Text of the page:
8. It would make drugs safer. Because drugs are illegal, there is obviously no government regulation of them, nor are their health warnings like you see on cigarettes. Because of this, drug producers and traffickers aren't bound by any regulations, and often drugs can be contaminated or dangerous. Most street drugs are cut (diluted) with other substances, and different dealers cut at different rates. Doing as much cocaine or heroin as one usually does, but from a different source, could be fatal. Legalizing drugs would open them up to government regulation, who could then regulate packaging and quality control - you would be able to read what percent of the product you buy is the actual drug, the drug would be cut with safer substances, and the companies that sold them would have to include instructions on their use and recommended dosage. And given that corporations stake their reputations on their product (and killing customers isn't exactly an efficient way of making money), making the drugs safer would be in their best interest as well.

7. Prison doesn't solve drug addiction. People who are addicted to drugs should be in clinics, not prisons. In fact, it makes it worse. Despite the existence of prison-based drug programs, the prison culture makes people more likely to do drugs and develop their addiction, not less. Obscene amounts of money are made by prison inmates who deal drugs. It is quite possibly the worst enviroment for someone with a drug addiction, and if that's not enough, it's putting money in the pockets of, not just drug dealers, but far worse elements of society - murderers, rapists, and the like.

6. It would crush drug lords and organized crime. Legalization of drugs would allow for the creation of American companies to market these drugs. It would eliminate the black market for these drugs, as the prices would go down, and the drug trade would be taken out of the hands of criminals and criminal enterprises. Companies would grow their own drugs (and many, like cannabis, can be grown in the US), instead of dealing with foreign drug lords. It would deal a huge blow to the Mafia, who supply heroin. It's a huge amount of money that, instead of going criminals, could be going into the American economy.

5. The exorbitant amount of money spent on the 'war on drugs' by the US Government - somewhere in the neighborhood of 50 billion dollars - could be put to other, more productive uses. The war on drugs has not stopped drug use - in fact, drug use is as prevalent as it has ever been. In addition to saving the money the government uses to crack down on drug users, they would potentially be able to tax drugs. The federal tax on cigarettes brings in billions of dollars every year (the number is declining, but much of this has to do with laws restricting where one can smoke).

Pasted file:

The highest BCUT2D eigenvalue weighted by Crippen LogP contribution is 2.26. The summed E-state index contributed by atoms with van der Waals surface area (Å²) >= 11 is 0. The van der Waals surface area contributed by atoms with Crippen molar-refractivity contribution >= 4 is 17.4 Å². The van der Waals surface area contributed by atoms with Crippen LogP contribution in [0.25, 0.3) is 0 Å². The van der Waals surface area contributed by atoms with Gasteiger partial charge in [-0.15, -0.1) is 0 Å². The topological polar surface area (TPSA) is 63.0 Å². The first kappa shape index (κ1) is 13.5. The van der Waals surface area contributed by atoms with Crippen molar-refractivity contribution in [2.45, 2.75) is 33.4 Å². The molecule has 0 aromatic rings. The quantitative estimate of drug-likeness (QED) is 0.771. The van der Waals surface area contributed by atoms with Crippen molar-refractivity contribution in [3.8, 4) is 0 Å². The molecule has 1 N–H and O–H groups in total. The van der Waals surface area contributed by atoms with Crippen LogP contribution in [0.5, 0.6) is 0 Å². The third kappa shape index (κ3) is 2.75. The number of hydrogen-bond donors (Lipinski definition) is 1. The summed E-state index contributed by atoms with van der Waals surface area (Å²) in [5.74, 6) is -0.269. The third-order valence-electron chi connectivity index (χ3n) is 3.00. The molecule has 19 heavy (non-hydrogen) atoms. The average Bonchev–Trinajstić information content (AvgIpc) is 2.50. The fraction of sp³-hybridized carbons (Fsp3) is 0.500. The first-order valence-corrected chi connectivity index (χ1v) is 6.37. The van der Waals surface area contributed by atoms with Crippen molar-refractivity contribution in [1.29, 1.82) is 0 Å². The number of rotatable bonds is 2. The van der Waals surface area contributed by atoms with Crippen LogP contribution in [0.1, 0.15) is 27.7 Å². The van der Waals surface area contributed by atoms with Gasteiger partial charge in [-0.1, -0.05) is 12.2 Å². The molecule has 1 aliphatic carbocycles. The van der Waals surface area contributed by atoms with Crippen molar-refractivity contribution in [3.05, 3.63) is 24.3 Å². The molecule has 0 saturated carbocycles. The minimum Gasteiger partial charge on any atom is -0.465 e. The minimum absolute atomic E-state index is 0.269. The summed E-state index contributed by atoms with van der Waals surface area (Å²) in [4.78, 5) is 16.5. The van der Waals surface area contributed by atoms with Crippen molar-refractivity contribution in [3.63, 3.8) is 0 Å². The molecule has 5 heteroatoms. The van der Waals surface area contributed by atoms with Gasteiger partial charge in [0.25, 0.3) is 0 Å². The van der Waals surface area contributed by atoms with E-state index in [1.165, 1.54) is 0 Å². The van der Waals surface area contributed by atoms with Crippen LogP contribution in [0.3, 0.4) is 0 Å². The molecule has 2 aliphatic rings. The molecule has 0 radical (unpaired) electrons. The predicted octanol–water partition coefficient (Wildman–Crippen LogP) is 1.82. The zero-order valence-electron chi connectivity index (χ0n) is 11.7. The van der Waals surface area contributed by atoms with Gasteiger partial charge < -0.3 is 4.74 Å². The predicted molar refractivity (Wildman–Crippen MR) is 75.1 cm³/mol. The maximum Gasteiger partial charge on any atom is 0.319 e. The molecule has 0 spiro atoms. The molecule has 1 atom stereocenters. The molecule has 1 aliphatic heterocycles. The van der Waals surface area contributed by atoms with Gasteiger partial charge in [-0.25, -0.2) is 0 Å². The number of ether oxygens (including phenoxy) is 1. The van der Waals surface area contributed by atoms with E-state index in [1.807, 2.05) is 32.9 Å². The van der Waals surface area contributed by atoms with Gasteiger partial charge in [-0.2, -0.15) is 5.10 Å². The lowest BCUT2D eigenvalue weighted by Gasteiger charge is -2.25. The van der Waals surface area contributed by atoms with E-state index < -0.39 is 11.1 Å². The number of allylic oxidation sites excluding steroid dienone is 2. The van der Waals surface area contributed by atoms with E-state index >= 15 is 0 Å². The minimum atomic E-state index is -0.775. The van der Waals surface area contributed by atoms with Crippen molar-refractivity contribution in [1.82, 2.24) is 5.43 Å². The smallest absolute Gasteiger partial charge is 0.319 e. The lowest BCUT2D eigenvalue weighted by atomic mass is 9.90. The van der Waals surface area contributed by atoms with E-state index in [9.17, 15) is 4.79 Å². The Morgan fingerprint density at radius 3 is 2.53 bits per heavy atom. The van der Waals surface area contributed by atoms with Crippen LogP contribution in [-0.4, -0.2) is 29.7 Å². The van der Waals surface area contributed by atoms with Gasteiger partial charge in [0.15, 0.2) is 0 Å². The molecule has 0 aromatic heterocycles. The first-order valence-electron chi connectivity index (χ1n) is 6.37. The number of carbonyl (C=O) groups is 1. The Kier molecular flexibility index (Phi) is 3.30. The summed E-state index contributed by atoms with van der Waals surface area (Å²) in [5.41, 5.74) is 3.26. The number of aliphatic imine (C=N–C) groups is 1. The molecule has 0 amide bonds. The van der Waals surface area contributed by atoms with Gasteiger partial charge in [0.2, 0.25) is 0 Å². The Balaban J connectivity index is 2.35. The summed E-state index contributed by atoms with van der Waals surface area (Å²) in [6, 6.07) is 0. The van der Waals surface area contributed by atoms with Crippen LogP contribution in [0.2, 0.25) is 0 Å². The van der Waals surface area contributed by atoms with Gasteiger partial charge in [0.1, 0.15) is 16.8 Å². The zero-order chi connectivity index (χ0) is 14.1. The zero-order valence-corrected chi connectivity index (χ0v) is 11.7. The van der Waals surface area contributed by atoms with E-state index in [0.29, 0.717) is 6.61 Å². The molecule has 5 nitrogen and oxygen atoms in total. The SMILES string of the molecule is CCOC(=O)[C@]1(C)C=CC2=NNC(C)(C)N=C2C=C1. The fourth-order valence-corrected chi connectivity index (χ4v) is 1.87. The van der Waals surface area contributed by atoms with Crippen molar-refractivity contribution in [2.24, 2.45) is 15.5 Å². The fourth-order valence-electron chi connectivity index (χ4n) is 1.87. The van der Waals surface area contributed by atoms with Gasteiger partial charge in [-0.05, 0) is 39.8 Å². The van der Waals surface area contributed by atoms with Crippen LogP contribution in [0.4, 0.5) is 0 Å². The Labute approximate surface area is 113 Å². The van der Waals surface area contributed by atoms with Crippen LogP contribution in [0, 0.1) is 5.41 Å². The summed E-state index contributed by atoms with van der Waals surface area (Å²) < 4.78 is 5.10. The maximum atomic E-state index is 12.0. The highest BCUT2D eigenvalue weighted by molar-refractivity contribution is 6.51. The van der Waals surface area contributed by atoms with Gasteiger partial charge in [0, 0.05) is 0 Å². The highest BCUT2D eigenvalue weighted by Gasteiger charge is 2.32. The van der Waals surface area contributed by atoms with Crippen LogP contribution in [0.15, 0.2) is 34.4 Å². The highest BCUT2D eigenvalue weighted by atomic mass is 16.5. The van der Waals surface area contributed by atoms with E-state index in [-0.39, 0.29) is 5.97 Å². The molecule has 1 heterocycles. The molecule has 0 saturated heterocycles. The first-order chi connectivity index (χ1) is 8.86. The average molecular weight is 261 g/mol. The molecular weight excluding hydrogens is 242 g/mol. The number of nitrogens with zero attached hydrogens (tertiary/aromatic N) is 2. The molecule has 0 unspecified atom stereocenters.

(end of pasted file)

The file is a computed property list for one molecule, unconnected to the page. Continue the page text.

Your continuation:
4. Legalizing drugs would make the court system more efficient. Court cases take months, appeals can take years. If the courts no longer needed to deal with drug offenders, then cases would take less time, and appeals in higher courts would be decided faster and by better informed, less overworked judges. Prison sentences have been shown to be relatively ineffective in breaking addictions, especially compared to other kinds of treatment.

3. It would stop prison overcrowding. Over half a million people are in prison for drug offenses, and in 2004, drug offenders accounted for 21% of state prisoners and 55% of federal prisoners. The US not only has the highest imprisonment rate in the world, but, in fact, the US has the most prisoners period - even more than China, which has four times our population. Prisons should be for people who commit crimes against others, crimes against society. You cannot commit a crime against yourself. As a result of all this, more and more prisoners are getting out early - even violent offenders. In many cases, drug offenders, and especially drug dealers, get sentences comparable to murderers and rapists - the federal sentencing guidelines for dealing drugs often allow life imprisonment.